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How do I analyze data?

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  1. Oct 6, 2015 #1
    I hope this is the right place to post this, please move if you think it's needed.

    I want to ask how do I extrapolate a correlation from a bunch of numbers. I did and experiment on gyroscopes, and have three kinds of data, w1, w3 and F_t, the later two can be used to calculate L3 and T_g. My theory is: T_g = L3 * w1.

    Now, how do I prove or disprove this theoretical correlation with these data? I know that I can plot the theoretical values and the actual values on the same graph and say "look, they look like they are matching.", but how can I do this in a academically sophisticated way? Where can I learn to do this professionally? How should I evaluate the methods and the results?
     
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  3. Oct 6, 2015 #2

    Simon Bridge

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    Depends on the numbers and what sort of correlation you are trying to demonstrate (or, more usually, disprove).

    All this is meaningless unless you say what the symbols mean. It would also help to explain the experiment.

    With each data point, you should have an estimate of the uncertainty in the measurement (or propagated uncertainties due to underlying measurement uncertainties). Your graph should use error bars - when the theoretical curve goes through all error bars you can say that there is a good match between theory and data ... however, it is better to use some form of regression analysis (i.e. least squares) to work out the important parameters and see if they agree (within stated error limits) with the theoretical value for the same parameter.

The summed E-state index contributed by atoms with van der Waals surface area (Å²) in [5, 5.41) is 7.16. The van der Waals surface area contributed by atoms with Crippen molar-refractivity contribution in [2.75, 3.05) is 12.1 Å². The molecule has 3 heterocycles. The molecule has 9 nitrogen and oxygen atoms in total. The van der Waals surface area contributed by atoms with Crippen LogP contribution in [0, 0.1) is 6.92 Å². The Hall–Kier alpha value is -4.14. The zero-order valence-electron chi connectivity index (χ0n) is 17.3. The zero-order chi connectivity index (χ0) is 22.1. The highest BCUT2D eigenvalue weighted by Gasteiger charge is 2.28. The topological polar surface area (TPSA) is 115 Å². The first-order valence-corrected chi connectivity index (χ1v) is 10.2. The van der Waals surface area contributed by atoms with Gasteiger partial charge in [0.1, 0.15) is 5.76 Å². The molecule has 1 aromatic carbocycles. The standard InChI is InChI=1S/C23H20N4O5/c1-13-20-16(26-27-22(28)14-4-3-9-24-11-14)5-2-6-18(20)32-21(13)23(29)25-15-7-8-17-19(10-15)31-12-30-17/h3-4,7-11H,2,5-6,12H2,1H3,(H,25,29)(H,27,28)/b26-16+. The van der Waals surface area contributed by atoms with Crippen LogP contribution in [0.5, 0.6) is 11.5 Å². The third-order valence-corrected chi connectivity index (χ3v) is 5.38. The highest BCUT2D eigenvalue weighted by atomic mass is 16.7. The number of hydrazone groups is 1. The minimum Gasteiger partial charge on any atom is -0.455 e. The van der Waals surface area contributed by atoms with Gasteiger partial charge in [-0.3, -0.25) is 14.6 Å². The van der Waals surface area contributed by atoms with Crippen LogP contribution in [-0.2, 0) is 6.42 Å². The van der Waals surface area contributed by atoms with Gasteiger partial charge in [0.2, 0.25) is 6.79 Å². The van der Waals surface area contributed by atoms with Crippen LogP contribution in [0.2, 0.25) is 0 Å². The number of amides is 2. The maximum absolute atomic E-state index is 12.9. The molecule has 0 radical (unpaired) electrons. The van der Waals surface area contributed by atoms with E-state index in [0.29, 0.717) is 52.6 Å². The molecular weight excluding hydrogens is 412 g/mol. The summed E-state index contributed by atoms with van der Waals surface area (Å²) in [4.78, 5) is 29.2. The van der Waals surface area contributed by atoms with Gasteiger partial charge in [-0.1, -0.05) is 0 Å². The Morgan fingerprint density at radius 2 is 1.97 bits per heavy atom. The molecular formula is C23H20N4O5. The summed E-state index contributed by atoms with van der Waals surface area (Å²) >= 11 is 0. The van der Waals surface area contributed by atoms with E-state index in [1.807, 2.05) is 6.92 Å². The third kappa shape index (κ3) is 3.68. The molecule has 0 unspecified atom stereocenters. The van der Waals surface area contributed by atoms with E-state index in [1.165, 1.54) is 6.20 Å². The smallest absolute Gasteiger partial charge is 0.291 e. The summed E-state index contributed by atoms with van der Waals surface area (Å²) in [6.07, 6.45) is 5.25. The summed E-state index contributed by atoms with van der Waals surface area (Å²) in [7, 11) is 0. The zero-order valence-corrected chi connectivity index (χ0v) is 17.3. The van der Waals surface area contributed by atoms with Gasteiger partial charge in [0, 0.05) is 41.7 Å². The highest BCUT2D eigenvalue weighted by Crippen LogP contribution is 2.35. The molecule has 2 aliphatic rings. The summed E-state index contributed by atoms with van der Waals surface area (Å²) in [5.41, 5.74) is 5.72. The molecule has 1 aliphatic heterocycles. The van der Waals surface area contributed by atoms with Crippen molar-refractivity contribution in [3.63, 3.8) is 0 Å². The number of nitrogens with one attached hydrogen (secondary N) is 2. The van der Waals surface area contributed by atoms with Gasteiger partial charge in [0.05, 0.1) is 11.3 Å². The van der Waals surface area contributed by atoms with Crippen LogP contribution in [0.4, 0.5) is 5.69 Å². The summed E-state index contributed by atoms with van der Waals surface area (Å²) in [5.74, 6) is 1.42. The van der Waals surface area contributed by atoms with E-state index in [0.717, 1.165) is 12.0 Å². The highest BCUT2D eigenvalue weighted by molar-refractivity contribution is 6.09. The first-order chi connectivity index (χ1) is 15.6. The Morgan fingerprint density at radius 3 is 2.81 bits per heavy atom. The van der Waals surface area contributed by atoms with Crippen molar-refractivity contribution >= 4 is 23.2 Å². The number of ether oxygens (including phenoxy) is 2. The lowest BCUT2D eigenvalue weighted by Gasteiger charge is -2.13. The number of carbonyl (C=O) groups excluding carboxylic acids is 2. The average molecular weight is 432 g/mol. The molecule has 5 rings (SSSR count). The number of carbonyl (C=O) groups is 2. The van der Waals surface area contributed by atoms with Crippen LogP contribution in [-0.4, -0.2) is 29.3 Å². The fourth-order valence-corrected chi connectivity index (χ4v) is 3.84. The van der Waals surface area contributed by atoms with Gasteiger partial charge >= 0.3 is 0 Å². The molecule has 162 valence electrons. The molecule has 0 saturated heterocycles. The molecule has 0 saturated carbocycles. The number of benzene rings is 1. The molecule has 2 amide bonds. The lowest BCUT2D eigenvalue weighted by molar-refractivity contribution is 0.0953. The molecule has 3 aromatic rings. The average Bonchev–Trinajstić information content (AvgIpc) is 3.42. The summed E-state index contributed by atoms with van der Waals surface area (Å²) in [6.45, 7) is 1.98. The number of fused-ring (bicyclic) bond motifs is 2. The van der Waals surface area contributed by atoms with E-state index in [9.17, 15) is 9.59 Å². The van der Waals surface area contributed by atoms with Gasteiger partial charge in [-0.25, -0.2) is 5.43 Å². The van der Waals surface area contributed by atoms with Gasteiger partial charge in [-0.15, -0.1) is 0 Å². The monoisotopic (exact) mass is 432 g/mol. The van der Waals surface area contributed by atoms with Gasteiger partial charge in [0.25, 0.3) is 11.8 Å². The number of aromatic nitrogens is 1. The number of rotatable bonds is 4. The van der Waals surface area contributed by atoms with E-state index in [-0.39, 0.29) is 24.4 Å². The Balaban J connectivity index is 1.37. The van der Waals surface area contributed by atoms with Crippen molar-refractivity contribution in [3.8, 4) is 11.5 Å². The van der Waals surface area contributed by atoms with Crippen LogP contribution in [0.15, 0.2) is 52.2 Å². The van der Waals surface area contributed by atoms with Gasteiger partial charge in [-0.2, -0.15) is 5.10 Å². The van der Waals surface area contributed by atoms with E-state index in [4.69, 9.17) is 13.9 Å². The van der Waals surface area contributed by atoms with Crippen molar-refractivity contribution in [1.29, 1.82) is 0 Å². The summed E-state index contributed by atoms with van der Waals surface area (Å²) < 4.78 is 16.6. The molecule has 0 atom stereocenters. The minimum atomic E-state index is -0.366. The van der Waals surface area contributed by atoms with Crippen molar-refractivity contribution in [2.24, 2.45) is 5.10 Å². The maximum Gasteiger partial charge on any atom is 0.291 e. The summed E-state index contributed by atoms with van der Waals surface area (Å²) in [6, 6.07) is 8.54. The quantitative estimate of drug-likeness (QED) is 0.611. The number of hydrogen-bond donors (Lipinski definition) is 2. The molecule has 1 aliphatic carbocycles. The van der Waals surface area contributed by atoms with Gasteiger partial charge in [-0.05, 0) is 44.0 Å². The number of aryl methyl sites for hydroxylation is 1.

4. Oct 6, 2015 #3
    Well I didn't think anyone would be interested. Since you asked, it's an experiment on how does the combination of angular momentum and velocity of precession affect the torque generated by a gyroscope. w1 is the angular velocity of precession. w3 is the gyroscope's rotational velocity (used to find its angular momentum L3) F_t is the tension force detected in a string. This string is used to pull the gyroscope up in a horizontal position, but its "task" will be alleviated if the gyroscope creates a torque to help "share its labour". Therefore, this tension force was used to find the torque generated by the gyroscope, which is T_g.

    If you want to know the specifics of the experimental construction, just let me know.

    Are there websites or online classes that I can access to learn about these? I am expected to write a long analysis for the experiment, just plotting the data and using mathematics may not be enough, although some regression analysis certainty would come handy.
     
  5. Oct 7, 2015 #4

    Svein

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    Look up "chi square test" and "null hypothesis".
     
  6. Oct 7, 2015 #5

    Simon Bridge

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    Tg and w1 are things you measure... the theory is that a plot of Tg vs w1 will be a straight line that passes through the origin... so you need to test the data for "goodness of fit" to a line.
    The slope of the line tells you L3... which is what you wanted to calculate.
    Work out the slope by least squares regression.
    ...

    Find out about these things by googling the key words.
     
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